My friend picked one up on VHS at the Flea Market in San Jose and that first film (translated to The Three Boatmen) got the ball rolling. If you would look at my DVD collection you would think I spoke Spanish, well you would be muy muy wrongo! Not knowing the spoken language of a film gives any film no matter how silly an art house quality added with a sense of choose your own adventure. 
With this in mind scenes in Pancho El Sancho seem non-linear and you wonder why is a guy wearing a bright green oversized cowboy hat in full body bandages, why is there a poster of Sylvester Stallone movie Cobra on a living room wall and why did the maid strip down naked for the portly man in a pants suit on a roof top? The answer that comes to mind is WHY NOT? 
You can piece some of the plot together and it involves a Love Potion #9 theme where a magic locket makes you appear to women as their biggest fantasy. Alberto Rojas is a charming bug eyed goof ball who in this roll is similar to Patrick Dempsey in Loverboy, albeit an older one with thinner hair. While not a great film it does have a fun sense to it and watching it makes for a fun experiment in a hour and half dose. 

Grave of the Vampire (1972):
On Black Friday I pulled out my bible of Nightmare USA and searched thru the Roku to watch some films from this amazing book. As with most of the movies featured in the book the description sounded intriguing and the art of a bloody mouthed Michael Pataki sold me to fire this up. 
The print on streaming was scratchy but it added to the overall feel (although I would love to see this released on Blu Ray). The opening is truly a masterpiece of dread. At this point I was pretty sure I knew which direction the movie was going but was total wrong which is one of my favorite things in life! But when I looked up information about the film I found that David Chase of Sopranos fame wrote this so that explains the unexpected turns.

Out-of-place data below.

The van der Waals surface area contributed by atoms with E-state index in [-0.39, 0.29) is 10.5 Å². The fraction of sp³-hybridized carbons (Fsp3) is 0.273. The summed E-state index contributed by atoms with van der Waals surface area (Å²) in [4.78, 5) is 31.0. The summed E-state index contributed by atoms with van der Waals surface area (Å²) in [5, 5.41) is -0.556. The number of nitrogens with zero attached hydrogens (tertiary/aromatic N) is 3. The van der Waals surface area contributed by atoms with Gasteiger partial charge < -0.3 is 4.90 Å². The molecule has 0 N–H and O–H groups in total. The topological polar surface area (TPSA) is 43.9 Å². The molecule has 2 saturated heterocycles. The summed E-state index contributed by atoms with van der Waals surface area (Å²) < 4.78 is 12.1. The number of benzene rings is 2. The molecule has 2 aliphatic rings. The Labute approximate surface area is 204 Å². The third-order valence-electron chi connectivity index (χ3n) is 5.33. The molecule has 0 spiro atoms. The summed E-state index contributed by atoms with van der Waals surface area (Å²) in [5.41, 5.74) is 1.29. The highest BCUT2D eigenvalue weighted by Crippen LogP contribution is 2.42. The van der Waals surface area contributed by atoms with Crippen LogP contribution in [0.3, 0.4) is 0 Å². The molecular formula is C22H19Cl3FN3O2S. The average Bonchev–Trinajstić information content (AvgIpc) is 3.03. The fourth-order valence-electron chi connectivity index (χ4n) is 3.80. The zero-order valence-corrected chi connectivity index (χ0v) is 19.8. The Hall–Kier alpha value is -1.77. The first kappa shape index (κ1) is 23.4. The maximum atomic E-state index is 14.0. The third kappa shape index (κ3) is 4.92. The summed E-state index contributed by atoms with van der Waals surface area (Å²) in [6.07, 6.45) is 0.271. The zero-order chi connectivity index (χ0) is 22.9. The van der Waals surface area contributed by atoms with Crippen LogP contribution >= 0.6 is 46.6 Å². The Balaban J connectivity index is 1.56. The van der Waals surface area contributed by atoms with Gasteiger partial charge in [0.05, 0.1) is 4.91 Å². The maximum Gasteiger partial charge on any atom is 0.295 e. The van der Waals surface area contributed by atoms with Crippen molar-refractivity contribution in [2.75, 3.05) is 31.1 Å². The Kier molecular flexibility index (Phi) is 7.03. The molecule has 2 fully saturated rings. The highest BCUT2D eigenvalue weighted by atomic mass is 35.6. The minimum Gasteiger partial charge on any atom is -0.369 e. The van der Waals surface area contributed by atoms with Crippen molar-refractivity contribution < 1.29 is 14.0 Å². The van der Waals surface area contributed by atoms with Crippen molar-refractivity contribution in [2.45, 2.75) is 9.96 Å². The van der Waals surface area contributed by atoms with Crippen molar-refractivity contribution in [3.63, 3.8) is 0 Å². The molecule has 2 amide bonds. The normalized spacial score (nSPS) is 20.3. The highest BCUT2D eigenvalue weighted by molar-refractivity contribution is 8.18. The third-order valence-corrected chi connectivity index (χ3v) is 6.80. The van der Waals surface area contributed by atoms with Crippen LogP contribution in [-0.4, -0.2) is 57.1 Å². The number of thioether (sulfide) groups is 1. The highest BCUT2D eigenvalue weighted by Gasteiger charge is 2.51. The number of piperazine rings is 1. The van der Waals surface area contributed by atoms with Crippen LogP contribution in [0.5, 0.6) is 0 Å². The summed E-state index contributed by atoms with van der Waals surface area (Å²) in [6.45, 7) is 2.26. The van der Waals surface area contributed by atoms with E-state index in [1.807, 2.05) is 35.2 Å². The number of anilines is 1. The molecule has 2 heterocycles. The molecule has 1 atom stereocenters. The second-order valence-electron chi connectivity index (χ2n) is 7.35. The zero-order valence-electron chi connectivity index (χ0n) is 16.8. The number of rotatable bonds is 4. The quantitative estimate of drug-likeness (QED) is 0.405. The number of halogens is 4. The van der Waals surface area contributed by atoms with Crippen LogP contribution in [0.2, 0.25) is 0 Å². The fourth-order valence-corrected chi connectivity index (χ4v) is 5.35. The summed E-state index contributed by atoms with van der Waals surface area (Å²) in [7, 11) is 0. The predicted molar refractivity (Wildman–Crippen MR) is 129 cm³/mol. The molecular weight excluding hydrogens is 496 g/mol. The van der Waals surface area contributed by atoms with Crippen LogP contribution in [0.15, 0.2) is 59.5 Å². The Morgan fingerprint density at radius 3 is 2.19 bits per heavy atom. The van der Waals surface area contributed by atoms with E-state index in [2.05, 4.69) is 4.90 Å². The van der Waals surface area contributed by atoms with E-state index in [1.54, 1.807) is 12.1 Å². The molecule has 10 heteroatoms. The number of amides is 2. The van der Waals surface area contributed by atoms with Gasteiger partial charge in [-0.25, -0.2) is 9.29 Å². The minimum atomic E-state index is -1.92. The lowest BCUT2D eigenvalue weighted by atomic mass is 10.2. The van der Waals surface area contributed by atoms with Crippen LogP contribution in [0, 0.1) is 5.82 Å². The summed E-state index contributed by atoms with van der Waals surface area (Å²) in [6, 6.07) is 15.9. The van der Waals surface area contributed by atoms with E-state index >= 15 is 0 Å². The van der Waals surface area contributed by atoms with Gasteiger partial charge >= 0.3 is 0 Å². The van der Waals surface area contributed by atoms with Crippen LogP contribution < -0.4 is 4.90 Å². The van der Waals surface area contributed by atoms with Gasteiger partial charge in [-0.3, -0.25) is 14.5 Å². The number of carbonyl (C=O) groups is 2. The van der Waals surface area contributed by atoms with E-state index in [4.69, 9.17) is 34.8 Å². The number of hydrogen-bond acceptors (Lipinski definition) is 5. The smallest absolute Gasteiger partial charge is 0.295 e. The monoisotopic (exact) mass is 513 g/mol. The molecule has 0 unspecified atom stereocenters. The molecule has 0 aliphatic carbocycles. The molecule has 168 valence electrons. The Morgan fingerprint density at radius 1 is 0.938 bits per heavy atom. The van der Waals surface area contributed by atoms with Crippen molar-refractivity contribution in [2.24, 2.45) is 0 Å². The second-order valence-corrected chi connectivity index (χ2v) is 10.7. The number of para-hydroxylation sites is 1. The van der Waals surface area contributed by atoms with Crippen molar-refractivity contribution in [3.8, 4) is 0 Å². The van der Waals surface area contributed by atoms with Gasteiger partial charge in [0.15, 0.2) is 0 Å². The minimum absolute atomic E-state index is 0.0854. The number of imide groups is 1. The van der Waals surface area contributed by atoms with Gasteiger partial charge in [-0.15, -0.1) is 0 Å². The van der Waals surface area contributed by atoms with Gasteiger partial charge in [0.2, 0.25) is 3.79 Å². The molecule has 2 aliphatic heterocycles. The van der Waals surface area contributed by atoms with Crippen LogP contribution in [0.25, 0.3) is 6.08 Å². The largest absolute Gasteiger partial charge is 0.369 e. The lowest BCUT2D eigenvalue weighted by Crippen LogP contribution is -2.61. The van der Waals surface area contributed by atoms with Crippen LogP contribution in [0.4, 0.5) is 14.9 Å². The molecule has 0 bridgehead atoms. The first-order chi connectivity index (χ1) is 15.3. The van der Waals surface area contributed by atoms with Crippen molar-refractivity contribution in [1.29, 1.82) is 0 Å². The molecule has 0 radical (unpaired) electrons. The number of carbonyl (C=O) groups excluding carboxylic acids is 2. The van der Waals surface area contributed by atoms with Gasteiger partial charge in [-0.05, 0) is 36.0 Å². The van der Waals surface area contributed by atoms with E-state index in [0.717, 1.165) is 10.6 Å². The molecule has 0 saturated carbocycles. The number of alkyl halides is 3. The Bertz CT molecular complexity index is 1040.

Reviews I have read often say that William Smith was a bad choice for the lead mail as he is stiff and way to muscle bound to be a sympathetic character. I found him endearing as kind of a big shy, awkward galoot tracking down his evil father. The love interest angle takes an interesting twist as well and Michael Pataki as Caleb Croft (may be the best villain name ever) is masterful as the charming vampire professor. 

Crimes of Stephen Hawke (1936): 
The night I watched this I tweeted that I was pretty sure that I may be the first person in history to watch a Tod Slaughter film on a treadmill. This film may also be the first to ever have a meta moment as it opens with a radio broadcast and an interview with the charming Tod Slaughter about the film and we head into the lean efficient hour film (I felt proud to have watched a whole film while doing cardio).
Slaughter does an amazing job of playing basically two different roles. He transforms himself very slyly from Stephen Hawke a frail old money lender who dotes on his daughter Julia to the sinister and ultimately wicked Spinebreaker who has no qualms about snapping the spines regardless of age or who they are related to. 
The movie is a great example of a man getting deeper and deeper into trouble. As the film progresses Hawke becomes more reckless in his actions all the while still having a sweet sentimental side about his daughter the one thing that matters even while he is committing acts of brutality. The style and acting is definitely a product of its time and feels similar to a play but it was a great pallet cleanser for me as I often watch too many shot on video and or 67 horror movies for $3.99 variety. 

Friday, February 26, 2016

Film Discoveries of 2015 - Ivan Infante

Ivan Infante is the former manager of Laser Blazer and a longtime failed screenwriter. Recently, he is the author of two pulp novels (FALSE RANSOM & FIXED FIGHT) about grifters in the Los Angeles of 1938. Follow him on Twitter @EddieMarsAttack.